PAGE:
She started in either 1901 or 1902, depending on the source consulted. Received tradition is that she was the protegé of Junius Spencer Morgan, associate librarian from 1897 to 1909, who, in turn, arranged for her employment by his uncle, financier J. Pierpont Morgan. She began work for JPM in January 1906 and by 1907-8 she was referring to herself as ‘librarian’ (cf. Pierpont Morgan Library Archives, Morgan Collections Correspondence, 1887-1948, Call Number: ARC 1310, G. Gruel, L.).

Little documentary evidence of her work at Princeton remains, however, in the files of collector Morris Parrish (1867-1944) is the following 1934 letter from bookseller E.V. Maun to Parrish. Belle Greene’s unexpected physical characteristics were a source of curious questions from the white alpha males of the rare book world in which she worked. Even though the following is cited by scholar Heidi Ardizzone in her amply detailed biography of Belle Greene’s passage as a woman of color from “prejudice to privilege,” the letter is worth reading in full.

March 27, 1934
Dear Mr. Parrish:
At 11:30 this morning, I delivered the books to Miss Bella da Costa Greene and attach herewith a receipt for them, given at her instance and by her hand because she had visions of being snipped off by a taxicab when she went to lunch.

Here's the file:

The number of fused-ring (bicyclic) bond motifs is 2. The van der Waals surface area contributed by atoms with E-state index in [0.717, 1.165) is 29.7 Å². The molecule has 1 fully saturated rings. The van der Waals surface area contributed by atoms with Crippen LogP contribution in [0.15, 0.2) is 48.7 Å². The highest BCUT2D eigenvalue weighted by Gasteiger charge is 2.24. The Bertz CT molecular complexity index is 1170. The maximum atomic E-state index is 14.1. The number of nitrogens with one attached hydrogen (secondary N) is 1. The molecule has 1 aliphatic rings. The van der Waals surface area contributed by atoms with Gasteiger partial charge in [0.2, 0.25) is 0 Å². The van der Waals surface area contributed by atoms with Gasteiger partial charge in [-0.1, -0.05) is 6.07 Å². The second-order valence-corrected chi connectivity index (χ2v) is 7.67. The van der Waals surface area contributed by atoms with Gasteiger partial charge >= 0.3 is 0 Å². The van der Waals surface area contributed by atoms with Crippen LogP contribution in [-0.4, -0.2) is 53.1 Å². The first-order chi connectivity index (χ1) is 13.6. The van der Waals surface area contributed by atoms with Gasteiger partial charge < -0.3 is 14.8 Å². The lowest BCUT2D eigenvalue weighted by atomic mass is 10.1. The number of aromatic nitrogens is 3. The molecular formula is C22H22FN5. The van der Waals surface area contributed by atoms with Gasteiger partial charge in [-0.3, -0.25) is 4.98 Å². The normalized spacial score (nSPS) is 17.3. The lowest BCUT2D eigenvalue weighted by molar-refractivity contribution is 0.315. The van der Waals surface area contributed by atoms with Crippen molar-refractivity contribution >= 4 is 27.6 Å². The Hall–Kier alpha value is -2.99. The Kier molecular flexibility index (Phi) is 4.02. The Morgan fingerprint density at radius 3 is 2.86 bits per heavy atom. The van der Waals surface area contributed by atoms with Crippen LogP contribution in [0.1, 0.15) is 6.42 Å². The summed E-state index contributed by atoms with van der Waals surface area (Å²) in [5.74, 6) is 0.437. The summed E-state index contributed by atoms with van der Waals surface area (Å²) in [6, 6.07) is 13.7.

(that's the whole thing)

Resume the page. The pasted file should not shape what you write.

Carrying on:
Miss Bella da Costa Greene is fortyish with brown hair and wears horn-rimmed spectacles. My first impression of her was that she looked bloated as if she had a touch of dropsy or perhaps drank too much, although she is not overly heavy and still not thin. She has a bulbous nose (perhaps caught from the numerous photographs of her patron, many of which hang, stand and lie about her office) and her skin must be very swarthy, for, she wore white powder which made her look kind of speckled gray, like the negro you see pouring dusty cement into the mixers on building construction jobs. She was dressed in a sort of classic garment of black velvet relieved here and there by bits of chartreuse lace. She has short, stubby fingers and chews her nails—to the quick.
Miss Bella da Costa Greene was very gracious and made an appointment to see me at 11:30. I was exceedingly flattered at my distinction when I heard her tell the operator upon several occasions that she was in conference with scholars and could take no calls. She brought out the Dickens that had been offered and pronounced an anathema upon all collectors.